The first ten days were spent in the critical care unit with a bacterial infection chewing on my lungs. Breathing was painful. Coughing incessant. Pneumonia.
Kristen was ten. On a visit she painted my fingernails ten different colors. Some had stars.
There was a painting of a garden on the wall across from my hospital bed. An eighteenth century couple strolled along the path, then they sat on a bench. She wore a gown perhaps made of drapes. He looked for all the world like Rhett Butler. Walking. Moving. Sitting. Standing. They were so real. And then they were gone. The hallucinations were over. I was coming back.
The consensus was that I would live. I was slowing getting better. When I knew for sure that Scarlet and Rhett had never been in that painting, that in fact, no one had ever been in that painting of a garden, I couldn't bare to look at it anymore.
I was moved to a new room, away from the painting of a garden, and the loud-mouthed son of the dying woman in the bed beside me. Now I had a room by myself and a TV high on the wall. People moved about on the screen. Really. Not figments of fever.
I was still wired up. An IV wore out the veins in my left hand, then my arm, then there was an excruciating attempt to put it in my foot. Monitors made zigzag lines above my head. Trapped by wires with no strength to hold a book, I stared at the television.
The Today show. Katie and Matt. A picture of a Tower in New York burning. A plane had crashed into it. A terrible accident. When a second plane hit the other tower, we knew it was no accident. I saw dark specks against the blue sky. No, not specks. People jumping. Not to save themselves, but choosing to die from flight rather than fire.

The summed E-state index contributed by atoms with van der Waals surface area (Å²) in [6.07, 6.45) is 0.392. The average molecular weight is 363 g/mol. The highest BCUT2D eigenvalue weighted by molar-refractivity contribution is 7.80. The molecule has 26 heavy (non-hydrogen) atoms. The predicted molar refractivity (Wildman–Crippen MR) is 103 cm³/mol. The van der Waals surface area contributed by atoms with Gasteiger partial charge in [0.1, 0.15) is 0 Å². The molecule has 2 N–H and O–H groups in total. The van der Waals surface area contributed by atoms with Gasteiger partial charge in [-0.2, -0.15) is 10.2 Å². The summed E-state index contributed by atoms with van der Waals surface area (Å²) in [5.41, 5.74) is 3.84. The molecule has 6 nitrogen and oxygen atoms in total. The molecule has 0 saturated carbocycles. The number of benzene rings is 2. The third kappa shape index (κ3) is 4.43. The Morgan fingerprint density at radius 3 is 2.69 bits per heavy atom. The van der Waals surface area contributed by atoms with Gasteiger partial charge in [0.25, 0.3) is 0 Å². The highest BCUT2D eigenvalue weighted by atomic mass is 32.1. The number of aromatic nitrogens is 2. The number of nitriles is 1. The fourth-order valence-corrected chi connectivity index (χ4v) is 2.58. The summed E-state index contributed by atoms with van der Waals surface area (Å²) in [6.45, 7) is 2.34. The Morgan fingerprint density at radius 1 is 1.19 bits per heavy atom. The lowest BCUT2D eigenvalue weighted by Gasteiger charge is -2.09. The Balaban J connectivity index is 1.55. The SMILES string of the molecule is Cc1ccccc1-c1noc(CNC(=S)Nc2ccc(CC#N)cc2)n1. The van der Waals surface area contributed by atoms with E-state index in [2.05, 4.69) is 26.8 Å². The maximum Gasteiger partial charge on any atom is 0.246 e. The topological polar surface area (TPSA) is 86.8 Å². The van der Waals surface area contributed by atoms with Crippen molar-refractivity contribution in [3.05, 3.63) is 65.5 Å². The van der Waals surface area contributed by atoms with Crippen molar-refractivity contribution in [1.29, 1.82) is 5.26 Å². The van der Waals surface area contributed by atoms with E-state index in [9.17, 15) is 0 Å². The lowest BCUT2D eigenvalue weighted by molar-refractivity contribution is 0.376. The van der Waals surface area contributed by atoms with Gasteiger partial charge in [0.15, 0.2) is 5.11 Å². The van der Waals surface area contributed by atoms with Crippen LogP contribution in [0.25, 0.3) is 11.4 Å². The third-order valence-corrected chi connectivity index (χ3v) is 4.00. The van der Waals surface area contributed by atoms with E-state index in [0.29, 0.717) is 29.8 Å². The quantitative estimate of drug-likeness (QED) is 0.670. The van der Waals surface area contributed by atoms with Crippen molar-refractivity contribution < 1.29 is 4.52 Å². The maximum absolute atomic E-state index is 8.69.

Over and over for days, I watched the planes hit the towers. A constant loop of tragedy. Sometimes I just looked at my colorful fingernails.
Nearly ten years later, I am alive. There are scars on my right lung and scars on my memory bank. The vision of smoke and crumbling buildings will always be there.
On the night of Kristen's twentieth birthday, President Obama announced that the beast was dead.
The master of vile, the calculator of mayhem, is dead. He didn't spend years living in a cave. He had a comfy compound where he could plan the next killing spree.
Years ago I heard Sherwin Wine give a lecture to my liberal crowd. I don't remember his words, but the gist was that we are naive to think that there should never be wars. There is evil in the world and we can not stand by doing nothing. We can't stand by while the Hitler's out there gas innocent people.
I am a bleeding heart liberal. I am against the death penalty. I'm not fond of wars, but agree with Sherwin Wine. And I am glad we have killed Osama Bin Laden.
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